As my phone lit up and buzzed last night with messages from some of my closest girlfriends speaking of fear, deep sadness and empathy for the situation happening in our city and I woke this morning feeling anxiety about even leaving my house and going to church in central London, something I do every week, I realised I had to arrest my thinking: “We are destroying sophisticated arguments and every exalted and proud thing that sets itself up against the [true] knowledge of God, and we are taking every thought and purpose captive to the obedience of Christ” (2 Corinthians 10:5 Amplified). Take your thoughts captive.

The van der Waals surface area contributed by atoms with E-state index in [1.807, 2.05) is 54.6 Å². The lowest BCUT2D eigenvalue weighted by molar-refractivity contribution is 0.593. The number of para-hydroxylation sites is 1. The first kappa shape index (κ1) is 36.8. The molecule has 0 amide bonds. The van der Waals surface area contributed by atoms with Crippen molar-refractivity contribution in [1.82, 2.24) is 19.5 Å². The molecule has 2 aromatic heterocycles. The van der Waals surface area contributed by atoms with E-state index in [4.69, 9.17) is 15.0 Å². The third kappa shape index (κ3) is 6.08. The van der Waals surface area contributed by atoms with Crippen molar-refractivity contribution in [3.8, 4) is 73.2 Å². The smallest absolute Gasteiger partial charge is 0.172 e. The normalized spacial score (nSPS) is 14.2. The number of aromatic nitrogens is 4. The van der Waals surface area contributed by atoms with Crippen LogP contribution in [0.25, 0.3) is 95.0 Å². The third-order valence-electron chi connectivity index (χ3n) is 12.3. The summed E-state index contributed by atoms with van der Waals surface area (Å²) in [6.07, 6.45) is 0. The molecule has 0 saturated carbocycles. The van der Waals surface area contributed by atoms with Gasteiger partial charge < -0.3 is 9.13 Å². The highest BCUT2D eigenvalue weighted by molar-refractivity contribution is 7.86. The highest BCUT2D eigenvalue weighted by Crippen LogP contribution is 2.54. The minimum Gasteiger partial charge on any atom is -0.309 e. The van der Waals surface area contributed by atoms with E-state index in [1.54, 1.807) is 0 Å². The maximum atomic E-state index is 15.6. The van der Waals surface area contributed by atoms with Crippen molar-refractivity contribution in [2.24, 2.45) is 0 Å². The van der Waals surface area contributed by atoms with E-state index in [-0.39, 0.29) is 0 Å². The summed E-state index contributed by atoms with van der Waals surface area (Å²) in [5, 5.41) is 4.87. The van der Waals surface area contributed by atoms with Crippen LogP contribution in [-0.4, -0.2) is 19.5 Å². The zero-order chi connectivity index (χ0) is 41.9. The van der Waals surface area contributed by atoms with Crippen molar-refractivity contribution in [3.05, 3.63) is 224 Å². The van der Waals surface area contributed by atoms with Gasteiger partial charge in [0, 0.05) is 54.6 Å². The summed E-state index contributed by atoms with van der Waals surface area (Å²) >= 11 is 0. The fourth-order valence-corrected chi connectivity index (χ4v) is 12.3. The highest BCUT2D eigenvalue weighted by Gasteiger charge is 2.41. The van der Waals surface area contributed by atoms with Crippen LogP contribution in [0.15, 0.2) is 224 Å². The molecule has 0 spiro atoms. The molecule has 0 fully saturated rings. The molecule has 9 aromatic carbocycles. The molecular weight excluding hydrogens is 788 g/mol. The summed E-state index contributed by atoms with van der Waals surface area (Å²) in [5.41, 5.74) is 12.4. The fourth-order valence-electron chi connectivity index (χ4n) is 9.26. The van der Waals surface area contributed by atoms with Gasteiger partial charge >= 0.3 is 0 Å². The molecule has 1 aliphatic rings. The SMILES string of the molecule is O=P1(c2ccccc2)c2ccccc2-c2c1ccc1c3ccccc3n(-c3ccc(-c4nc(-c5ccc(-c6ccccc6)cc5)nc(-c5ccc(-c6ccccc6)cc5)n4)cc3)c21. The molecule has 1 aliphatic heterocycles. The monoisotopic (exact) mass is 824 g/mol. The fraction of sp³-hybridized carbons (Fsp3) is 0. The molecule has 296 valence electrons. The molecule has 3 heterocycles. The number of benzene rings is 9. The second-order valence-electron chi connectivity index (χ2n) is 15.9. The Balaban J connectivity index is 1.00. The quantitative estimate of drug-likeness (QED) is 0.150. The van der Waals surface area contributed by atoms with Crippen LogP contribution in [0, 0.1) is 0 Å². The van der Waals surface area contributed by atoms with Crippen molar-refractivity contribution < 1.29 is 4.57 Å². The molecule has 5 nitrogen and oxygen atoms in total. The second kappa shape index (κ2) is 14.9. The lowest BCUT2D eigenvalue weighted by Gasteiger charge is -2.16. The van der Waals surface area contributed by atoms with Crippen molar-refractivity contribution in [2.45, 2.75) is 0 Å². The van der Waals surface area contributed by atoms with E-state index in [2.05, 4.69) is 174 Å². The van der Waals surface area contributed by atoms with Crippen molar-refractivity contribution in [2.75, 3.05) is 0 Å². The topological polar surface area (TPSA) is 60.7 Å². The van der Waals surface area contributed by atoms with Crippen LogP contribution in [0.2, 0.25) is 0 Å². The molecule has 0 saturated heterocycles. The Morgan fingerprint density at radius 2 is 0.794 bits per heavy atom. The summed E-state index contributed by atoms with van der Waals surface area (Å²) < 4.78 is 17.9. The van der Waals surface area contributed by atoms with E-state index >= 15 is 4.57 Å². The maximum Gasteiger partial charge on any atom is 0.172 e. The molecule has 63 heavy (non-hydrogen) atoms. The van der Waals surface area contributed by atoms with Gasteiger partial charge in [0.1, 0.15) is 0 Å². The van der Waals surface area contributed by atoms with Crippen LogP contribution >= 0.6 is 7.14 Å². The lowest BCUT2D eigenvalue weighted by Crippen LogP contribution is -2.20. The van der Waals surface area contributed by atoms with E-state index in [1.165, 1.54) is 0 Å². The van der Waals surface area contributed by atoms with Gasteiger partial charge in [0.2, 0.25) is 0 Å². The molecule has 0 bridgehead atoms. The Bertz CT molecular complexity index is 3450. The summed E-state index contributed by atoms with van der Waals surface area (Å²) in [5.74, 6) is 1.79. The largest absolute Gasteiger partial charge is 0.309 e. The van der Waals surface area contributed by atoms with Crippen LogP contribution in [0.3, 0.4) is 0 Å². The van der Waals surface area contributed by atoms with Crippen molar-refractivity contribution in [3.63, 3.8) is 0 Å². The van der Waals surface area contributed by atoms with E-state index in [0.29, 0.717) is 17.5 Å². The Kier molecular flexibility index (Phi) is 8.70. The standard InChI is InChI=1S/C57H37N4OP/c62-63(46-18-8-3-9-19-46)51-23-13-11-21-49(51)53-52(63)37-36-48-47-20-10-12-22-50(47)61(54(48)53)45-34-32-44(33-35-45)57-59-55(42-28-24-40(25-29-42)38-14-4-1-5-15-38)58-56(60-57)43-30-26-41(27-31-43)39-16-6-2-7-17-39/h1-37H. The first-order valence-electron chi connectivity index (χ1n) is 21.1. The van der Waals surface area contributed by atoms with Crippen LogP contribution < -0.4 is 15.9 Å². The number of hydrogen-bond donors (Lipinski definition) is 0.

I was talking to one of my best friends en route to church (via voice note lol that’s kind of our thing) and she was essentially asking me how I can believe and trust in a God that seems to protect some but not others (the victims of the attack). I am not saying I have all the answers at all and this is not about to turn into a preach or some apologetics argument, but I basically said to her that we as humans need to recognise our own agency and capacity for perpetrating love and evil towards and against each other. As a church we always pray for global events, over global leaders and of course on such a sombre morning over our own city where some of the congregation had friends in hospital who were injured last night. On a personal level, I have been praying fervently for a while now for interception in the hearts of the perpetrators, in no way diminishing prayer for the victims and their families, but the real solution we need is prevention, not cure. We do not live in a vacuum, who is to say what motivates people to commit such horrific acts against fellow humans who they do not know? Who have been dehumanised to a target in their minds and become happy to sacrifice their own lives for what is perceived to be a higher cause? I have seen with my own eyes systemic racism rob young people of hope for a better future in a society where they are already underprivileged in one of the cities I have lived in, I am not saying this justifies actions, but I am saying we need to look at and address the root cause of what incites us to act in every single area of our lives.